Jeff Judy

Jeff's Thoughts - July 16, 2014

Small Business Survey Delivers Insights

Most banks, large and small, are interested in more profitable, productive relationships with their small business markets. Not all of them understand, however, that even as underwriting practices for small businesses move in the direction of consumer underwriting, business owners of any size still want to be treated as business owners. (See my earlier e-zine article, Too Much "Small", Not Enough "Business". )

Recently, TD Bank performed a survey of small businesses, looking at the reasons people start businesses and what they like and dislike most about running their businesses. Some of the responses they report provide clues to how business owners think about their work, their lives, and their interactions with financial institutions.

For instance, I find it interesting that two-thirds of the respondents (68%) said they "love talking with clients/customers". This is one of the best things about running a small business, namely, that the owners interact with their customers in ways that are unimaginable for the decision makers of larger companies.

But that also means they are keenly tuned to customer interactions ... and that they will certainly be judging every interaction they have with you. If your staff are not truly interested in their small business customers, or invested in making those customers successful, small business owners will know it. They demand your best attention during your conversations with them.

And banks must deliver that level of attention if they are ever to become trusted advisors. Right now, the survey indicates that the most valued sources of business advice came from trade associations (41%) and from family and friends (35%). Since every small business has some kind of banking relationship, shouldn't we be a trusted source of advice for more of them?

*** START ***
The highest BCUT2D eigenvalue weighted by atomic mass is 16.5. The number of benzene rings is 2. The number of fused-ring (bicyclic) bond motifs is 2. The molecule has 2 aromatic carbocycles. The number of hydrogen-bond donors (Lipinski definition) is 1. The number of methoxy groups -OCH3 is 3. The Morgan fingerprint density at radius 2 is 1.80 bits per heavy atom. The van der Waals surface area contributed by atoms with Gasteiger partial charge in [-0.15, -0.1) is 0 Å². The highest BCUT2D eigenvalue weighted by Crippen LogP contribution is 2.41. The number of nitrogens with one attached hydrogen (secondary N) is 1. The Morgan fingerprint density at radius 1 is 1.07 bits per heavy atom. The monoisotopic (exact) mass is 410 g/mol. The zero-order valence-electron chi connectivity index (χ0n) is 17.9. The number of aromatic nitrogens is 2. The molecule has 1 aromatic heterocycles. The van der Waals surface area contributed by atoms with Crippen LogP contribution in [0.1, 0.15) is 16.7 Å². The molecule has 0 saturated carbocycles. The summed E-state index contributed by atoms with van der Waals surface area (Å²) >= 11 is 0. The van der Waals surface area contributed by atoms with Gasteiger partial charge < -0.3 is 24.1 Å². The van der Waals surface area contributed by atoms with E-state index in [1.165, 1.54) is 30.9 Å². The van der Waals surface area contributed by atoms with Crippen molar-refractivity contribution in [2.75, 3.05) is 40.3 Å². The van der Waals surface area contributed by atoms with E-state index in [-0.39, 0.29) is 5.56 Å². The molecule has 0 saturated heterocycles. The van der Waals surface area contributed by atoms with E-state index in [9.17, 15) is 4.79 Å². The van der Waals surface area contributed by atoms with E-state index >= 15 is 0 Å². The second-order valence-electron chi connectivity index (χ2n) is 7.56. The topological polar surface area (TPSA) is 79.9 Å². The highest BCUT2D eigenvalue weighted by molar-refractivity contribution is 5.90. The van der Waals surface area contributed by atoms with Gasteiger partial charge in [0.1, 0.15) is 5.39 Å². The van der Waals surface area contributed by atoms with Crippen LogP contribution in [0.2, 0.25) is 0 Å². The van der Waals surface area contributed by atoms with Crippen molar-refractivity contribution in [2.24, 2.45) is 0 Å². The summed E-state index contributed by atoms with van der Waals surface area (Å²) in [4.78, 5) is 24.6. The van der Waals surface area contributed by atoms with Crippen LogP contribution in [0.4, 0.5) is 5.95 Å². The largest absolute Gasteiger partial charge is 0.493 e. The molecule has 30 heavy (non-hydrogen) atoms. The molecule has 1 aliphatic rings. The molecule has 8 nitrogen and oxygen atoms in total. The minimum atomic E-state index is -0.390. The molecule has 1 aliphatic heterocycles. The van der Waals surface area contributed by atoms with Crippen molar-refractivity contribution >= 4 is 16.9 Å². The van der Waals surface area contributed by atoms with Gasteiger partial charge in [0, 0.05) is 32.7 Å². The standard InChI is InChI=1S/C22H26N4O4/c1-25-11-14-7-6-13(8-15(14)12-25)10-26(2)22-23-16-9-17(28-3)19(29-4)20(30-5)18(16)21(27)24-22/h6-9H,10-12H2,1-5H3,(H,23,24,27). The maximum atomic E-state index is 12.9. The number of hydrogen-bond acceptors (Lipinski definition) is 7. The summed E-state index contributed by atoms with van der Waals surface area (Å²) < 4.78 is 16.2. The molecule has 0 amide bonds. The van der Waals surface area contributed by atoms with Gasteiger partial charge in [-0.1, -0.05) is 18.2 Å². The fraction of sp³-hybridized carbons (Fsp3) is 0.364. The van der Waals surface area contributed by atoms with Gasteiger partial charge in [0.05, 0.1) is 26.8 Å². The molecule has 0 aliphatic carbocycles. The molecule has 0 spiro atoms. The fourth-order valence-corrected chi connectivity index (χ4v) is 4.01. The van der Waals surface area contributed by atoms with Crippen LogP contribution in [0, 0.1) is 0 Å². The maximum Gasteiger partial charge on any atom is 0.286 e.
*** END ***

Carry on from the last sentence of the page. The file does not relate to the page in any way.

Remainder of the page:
Banking and finance tasks tied for next-to-last (22%) in terms of appealing business tasks. Now, managing finances is never going to be a lot of fun for most businesses. But that's a reminder that we're already dealing with these customers over a disliked task, another reason to make an extra effort to serve them well.

One of the toughest things about the credit side of financial services to small businesses is negotiating things like a personal guarantee or appropriate loan covenants. Why do so many small business owners not only resist them, but seem to take it personally when they are requested?

The TD Bank survey indicated that "flexibility and control" were rated the best part of owning a business by 96% of respondents! In fact, 44% of them said that flexibility and control were the very reasons they decided to start their own businesses.

That doesn't mean we should not apply appropriate structure in our small business credits. But perhaps if we understand the personal perspective our small business customers bring to the credit discussion, we will find ways to have more satisfying conversations with those customers, to our mutual benefit.